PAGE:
The original launch/recovery facilities are replaced with larger ones of 15-ton capacity, sacrificing four of the sandcaster turrets to provide the required hardpoints. This shrinks the hangar capacity by 100 tons, and the fighter wing from 40 single-seat light fighters to 26 two-seat medium fighters (organized into two squadrons of 12 plus spares). The variant requires a crew of 66, plus 88 for the fighter wing (10 launch/recovery crew, 52 flight crew, 26 maintenance personnel).
CVE with medium fighter capability: 3000 tons. Jump-2. 4-G. 800 tons fuel. Twin bridges & Model/5s. 120 staterooms, 120 low berths. 100-ton missile bay, 10 triple turrets (8 x BBB, 2 x SSS). 500-ton capacity hangar bay with rapid launch/recovery facilities for 15-ton small craft, 168 tons user-definable. Streamlined. 155 crew.
Designed loadout is 24-26 15-ton medium fighters plus miscellaneous small craft.
The basic CVE is Tech Level 11. Upgrades ("TL11bis") are normally limited to higher-tech fighters and easily-replacable systems such as the computers. Nuclear dampers are also added where and when available.
Unfortunately, CVEs built at higher tech levels cannot increase Jump performance; the design is so tight, any additional jump fuel volume would sacrifice the fighter capability, defeating the purpose of the design. Because of this Jump limitation, higher-tech navies limit the Venetian to second-line duties -- escorting Jump-1 or Jump-2 convoys or serving as a training carrier.
The Venetian is based on a TL7 "Wet Navy" design: the Italian "Escort Cruiser" Vittorio Veneto. This ship combined the functions of a missile destroyer, helicopter/VTOL carrier, and escort group flagship on a small cruiser hull. The Venetian's missile bay represents the Veneto's multi-purpose missile launcher, the triple laser turrets the Veneto's eight 76mm autocannon, and the fighter wing the Veneto's flight deck and hangar. The small launch/recovery facilities use only five hardpoints instead of the usual ten.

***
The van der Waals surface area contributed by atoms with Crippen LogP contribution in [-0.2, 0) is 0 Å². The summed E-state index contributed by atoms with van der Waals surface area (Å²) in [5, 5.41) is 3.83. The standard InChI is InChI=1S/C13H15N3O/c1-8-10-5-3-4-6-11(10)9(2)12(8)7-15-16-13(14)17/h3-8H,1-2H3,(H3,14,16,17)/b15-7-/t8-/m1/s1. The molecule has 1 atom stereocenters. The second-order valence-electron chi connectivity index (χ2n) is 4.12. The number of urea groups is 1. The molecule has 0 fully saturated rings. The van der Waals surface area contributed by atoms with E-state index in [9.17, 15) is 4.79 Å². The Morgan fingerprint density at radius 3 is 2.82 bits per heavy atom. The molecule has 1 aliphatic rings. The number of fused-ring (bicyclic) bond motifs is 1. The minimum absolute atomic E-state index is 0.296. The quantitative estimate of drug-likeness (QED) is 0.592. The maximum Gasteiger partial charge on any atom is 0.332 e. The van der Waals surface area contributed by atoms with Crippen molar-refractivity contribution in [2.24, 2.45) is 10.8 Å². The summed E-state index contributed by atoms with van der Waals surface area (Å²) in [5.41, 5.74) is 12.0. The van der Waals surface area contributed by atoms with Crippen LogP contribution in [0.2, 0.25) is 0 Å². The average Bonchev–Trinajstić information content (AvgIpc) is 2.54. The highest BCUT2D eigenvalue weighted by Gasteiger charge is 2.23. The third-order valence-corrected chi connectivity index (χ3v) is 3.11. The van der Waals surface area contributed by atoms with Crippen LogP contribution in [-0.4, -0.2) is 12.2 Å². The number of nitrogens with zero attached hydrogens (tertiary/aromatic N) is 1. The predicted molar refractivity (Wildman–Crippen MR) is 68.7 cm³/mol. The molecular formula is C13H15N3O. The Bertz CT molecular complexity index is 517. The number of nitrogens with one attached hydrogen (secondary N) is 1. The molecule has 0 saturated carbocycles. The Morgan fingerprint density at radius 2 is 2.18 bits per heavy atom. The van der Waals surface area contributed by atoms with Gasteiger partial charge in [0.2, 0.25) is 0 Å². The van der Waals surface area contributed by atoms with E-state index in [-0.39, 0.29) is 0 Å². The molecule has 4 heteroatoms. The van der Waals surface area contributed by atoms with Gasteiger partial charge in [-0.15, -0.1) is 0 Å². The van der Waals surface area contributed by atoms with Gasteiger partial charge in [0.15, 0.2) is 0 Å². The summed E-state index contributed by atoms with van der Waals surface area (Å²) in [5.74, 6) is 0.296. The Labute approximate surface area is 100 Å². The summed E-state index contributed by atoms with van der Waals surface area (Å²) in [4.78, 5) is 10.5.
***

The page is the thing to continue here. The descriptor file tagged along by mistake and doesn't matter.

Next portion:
The CVE designation originated at Tech Level 6, in Earth's Second World War.
In what was called the "Battle of the Atlantic", vital merchant convoys were being decimated by German submarine raiders and long-range maritime patrol/strike aircraft. Anti-submarine and fighter aircraft proved an effective countermeasure, but land-based aircraft -- even without range limitations -- couldn't be available on short notice to protect a convoy. So, merchant hulls were rebuilt into miniature aircraft carriers and attached to the convoys to provide on-demand air cover and anti-submarine patrol aircraft. Officially called "Escort Carriers" (CVEs), these ships were more commonly known as "Jeep Carriers" after the term for a general-purpose (GP) light vehicle.
On the other side of the world, in the "island-hopping" war across the Pacific Ocean against Japan, these mini-carriers provided air cover for naval logistics convoys and on-demand airstrikes for Marine amphibious landings, freeing up larger aircraft carriers for fleet actions.
After the war, the increasing size and ground-support requirements of TL7+ aircraft rendered the CVEs obsolete, though some soldiered on carrying anti-submarine helicopters through TL7 in the long standby mode ofthe Cold War. When helicopter facilities became standard on TL8 escorts, the CVEs finally passed into history.
While providing air support to Marine landings on the Phillipine Island of Samar, the six escort carriers of Taffy 3 found themselves the only thing standing between the transports and Marines and the main body of the surviving Japanese Combined Fleet.
These six small "jeep carriers", manned by reservists, threw themselves and their aircraft against a force of four battleships and six heavy cruisers. With a combination of ferocity, desperation, and bluff, they held off the Japanese main body until it broke off and withdrew at the end of the day.
|CVE-63||USS St Lo (sunk)|
|CVE-66||USS White Plains|
|CVE-68||USS Kalinin Bay|
|CVE-70||USS Fanshaw Bay|
|CVE-71||USS Kitkun Bay|
|CVE-73||USS Gambier Bay (sunk)|
After its massive losses around the Philippines and critically short of fuel, the Japanese Navy was never again able to sortie in force.